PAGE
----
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'Devastating': Pedestrian awarded $1.4M after Vancouver car accident

Annette Nolan was injured on Sept. 23, 2020 while crossing at an unmarked crosswalk in Vancouver.
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“I conclude the defendant is wholly liable for the collision in this case,” the judge wrote.

A B.C. Supreme Court judge has awarded $1,468,051 in damages to a woman who suffered life-changing injuries in a 2020 Vancouver accident.

Annette Nolan was injured Sept. 23, 2020 while crossing a street at an unmarked crosswalk at Harwood and Thurlow streets, Justice Murray Blok said in his July 5 decision.

“She was struck by a vehicle driven by the defendant, Pierre Kohl,” Blok said.

“Ms. Nolan's injuries have been life-altering in their effects,” the judge said. “She has gone from being a steadily employed, active and vivacious 37-year-old woman to being an essentially housebound individual with no employment capability and highly uncertain prospects for the future.”

Before impact, Nolan looked to her right, where she saw a blue car in the lane next to her, and a red/burgundy car behind it, the ruling said.

She said the blue car stopped to let her cross.

“She was three quarters of the way across the road when she saw a car hood, red/burgundy in colour, which she described as ‘a flash coming at my leg,’” Blok said. “She was struck at her right hip, which sent her up in the air. She hit the right side of her head as she landed.”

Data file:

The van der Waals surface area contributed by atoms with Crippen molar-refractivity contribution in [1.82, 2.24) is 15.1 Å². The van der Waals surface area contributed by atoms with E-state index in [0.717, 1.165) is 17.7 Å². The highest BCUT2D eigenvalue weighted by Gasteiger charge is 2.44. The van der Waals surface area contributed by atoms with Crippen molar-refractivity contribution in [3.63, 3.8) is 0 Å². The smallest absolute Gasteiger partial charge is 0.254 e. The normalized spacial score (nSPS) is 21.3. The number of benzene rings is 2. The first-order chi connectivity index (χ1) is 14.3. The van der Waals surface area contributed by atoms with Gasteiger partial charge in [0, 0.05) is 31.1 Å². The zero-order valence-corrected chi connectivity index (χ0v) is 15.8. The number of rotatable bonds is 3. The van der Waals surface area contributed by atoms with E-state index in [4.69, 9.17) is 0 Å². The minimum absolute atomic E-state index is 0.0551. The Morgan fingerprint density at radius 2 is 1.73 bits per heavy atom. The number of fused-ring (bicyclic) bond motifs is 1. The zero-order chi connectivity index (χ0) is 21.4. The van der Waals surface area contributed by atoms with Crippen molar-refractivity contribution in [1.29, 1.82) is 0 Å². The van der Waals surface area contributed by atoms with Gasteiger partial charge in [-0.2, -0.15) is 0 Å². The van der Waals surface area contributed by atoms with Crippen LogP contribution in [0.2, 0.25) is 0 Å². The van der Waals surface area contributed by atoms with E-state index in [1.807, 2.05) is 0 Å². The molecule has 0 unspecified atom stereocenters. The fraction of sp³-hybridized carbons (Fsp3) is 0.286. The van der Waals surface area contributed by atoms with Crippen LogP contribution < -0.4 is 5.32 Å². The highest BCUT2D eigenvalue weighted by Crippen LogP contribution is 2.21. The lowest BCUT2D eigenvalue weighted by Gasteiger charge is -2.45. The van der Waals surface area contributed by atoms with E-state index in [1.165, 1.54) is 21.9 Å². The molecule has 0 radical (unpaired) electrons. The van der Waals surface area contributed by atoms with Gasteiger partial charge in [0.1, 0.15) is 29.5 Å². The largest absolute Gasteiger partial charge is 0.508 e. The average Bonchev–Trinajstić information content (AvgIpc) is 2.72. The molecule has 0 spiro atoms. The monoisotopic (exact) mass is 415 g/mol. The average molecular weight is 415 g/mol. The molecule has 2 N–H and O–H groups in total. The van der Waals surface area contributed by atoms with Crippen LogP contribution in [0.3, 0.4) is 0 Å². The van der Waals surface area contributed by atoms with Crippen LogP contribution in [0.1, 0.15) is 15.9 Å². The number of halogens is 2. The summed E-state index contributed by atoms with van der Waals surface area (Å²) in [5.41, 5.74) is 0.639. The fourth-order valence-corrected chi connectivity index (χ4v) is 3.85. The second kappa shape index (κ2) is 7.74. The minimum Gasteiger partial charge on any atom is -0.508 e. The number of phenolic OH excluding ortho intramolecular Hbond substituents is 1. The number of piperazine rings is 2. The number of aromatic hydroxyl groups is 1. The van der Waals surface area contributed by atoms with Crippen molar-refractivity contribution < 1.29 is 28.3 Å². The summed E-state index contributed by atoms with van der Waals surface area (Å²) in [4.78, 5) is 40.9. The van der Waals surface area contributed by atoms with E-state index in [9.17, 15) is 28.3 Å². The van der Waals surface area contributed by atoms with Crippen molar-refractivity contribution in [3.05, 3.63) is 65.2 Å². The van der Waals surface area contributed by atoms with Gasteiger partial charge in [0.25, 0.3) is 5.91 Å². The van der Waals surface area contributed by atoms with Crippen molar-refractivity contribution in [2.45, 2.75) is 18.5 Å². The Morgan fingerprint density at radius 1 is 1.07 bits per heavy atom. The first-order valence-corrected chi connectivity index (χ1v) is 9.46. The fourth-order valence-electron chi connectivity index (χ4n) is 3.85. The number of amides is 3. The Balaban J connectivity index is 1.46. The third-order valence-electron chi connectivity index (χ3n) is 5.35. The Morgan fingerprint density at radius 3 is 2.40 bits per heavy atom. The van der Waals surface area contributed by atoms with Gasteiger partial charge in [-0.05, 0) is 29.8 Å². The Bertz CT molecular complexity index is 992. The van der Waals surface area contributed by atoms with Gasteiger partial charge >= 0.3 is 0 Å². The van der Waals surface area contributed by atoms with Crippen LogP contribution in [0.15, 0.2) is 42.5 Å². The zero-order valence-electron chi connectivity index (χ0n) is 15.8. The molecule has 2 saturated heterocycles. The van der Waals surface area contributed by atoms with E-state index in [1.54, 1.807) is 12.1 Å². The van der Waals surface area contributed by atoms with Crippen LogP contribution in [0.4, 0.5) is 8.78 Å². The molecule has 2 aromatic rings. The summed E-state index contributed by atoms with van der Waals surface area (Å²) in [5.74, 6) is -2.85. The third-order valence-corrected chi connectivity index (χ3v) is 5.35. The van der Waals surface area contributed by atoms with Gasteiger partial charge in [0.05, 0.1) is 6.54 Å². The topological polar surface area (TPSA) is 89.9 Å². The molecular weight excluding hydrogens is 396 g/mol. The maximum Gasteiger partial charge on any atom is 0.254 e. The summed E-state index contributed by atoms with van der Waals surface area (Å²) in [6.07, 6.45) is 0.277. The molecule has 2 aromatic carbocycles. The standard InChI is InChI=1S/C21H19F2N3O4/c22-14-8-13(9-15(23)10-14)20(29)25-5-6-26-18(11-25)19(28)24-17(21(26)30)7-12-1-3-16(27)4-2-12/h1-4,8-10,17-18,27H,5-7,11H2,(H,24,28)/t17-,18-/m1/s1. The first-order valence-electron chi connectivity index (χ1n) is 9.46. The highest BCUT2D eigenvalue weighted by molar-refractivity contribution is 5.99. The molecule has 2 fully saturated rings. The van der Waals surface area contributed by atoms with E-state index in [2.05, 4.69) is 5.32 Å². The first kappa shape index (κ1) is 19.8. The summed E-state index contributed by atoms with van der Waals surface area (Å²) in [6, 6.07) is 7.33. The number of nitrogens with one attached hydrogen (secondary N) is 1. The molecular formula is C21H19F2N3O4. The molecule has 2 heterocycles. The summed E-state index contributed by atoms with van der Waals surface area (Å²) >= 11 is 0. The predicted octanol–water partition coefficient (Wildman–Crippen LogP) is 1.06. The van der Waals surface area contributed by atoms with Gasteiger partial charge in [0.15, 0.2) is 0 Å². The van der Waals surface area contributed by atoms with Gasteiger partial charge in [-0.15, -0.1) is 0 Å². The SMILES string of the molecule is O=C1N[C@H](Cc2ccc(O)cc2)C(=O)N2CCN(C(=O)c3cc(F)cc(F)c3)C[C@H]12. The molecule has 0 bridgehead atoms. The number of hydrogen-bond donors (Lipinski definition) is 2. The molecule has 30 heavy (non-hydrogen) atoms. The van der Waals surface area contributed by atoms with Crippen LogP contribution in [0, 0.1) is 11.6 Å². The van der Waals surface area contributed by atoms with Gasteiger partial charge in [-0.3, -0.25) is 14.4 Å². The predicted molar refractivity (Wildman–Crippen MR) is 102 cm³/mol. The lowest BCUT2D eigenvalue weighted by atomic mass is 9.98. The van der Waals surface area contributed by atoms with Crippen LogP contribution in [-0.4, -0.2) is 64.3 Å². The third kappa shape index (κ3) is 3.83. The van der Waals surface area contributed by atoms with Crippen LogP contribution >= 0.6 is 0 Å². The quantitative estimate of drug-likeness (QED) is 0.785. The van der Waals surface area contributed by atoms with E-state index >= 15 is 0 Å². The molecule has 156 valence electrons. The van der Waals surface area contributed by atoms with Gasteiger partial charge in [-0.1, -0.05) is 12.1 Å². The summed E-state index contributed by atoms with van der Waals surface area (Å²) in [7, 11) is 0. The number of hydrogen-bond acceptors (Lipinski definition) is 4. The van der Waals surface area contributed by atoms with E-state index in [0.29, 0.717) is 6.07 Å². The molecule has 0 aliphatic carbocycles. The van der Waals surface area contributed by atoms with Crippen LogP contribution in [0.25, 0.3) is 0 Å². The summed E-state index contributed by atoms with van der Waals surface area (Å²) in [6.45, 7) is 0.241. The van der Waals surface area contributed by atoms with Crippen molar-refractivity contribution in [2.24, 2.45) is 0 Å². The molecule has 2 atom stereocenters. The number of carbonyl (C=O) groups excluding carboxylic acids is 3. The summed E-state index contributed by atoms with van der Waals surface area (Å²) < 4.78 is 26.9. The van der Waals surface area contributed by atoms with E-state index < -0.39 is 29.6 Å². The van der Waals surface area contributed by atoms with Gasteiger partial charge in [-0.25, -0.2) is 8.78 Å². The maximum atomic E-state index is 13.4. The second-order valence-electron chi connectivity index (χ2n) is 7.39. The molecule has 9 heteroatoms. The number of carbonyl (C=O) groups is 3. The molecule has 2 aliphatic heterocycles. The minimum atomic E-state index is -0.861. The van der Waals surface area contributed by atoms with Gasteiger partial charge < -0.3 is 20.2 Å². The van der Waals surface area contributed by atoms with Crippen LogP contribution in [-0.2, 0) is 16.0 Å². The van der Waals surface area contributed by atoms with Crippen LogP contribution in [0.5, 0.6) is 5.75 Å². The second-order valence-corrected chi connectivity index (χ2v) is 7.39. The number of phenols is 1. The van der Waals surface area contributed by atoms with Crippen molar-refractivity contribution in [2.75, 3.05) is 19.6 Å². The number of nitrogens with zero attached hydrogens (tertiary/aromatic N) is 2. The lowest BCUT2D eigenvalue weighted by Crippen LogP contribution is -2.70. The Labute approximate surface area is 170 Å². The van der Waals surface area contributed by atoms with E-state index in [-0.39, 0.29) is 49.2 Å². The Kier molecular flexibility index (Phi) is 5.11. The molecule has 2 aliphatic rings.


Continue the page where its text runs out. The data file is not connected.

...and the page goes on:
Kohl testified he was driving south on Thurlow. As he approached Harwood Street, he said he saw a car stopped on Thurlow at Harwood. He said he had “no memory of a car in front of me,” meaning in his lane.

He said as he approached the stopped car, Nolan stepped out past the stopped car. He then “jammed on the brakes, slid and hit her.”

Kohl acknowledged it did not occur to him that the blue car had stopped to allow a pedestrian to cross. He argued Nolan failed to take care for her own safety by not pausing at the front of the stopped vehicle and checking to ensure if it was safe to cross.

Blok said he found both Nolan and Kohl to be credible witnesses.

The judge found Nolan had taken reasonable measures to care for her safety.

“I conclude the defendant is wholly liable for the collision in this case,” the judge wrote.

Nolan said she has pain in her hip, ankle and back; severe and constant neck pain; constant headaches; eye pain; noise and light sensitivity, and tinnitus; and dizziness and balance problems.

Blok said Nolan, a UBC finance department senior administrative assistant, has not worked since the accident and her social life is now non-existent.

A psychologist testified Nolan’s “post-accident struggle is compounded by loneliness, social isolation, limited and protracted recovery, medicalization of life, ongoing functional limitations, daily strain, and low levels of local social support.”

A clinical counsellor said Nolan reported problems with forgetfulness, difficulty retaining information, comprehension difficulties, sensory processing difficulties and organizational difficulties.

Other witnesses reported PTSD, anxiety, depressive and sleep disorders and post-concussive syndrome symptoms.

Nolan had sought damages of $5,645,901 while Kohl suggested a top end of $747,239.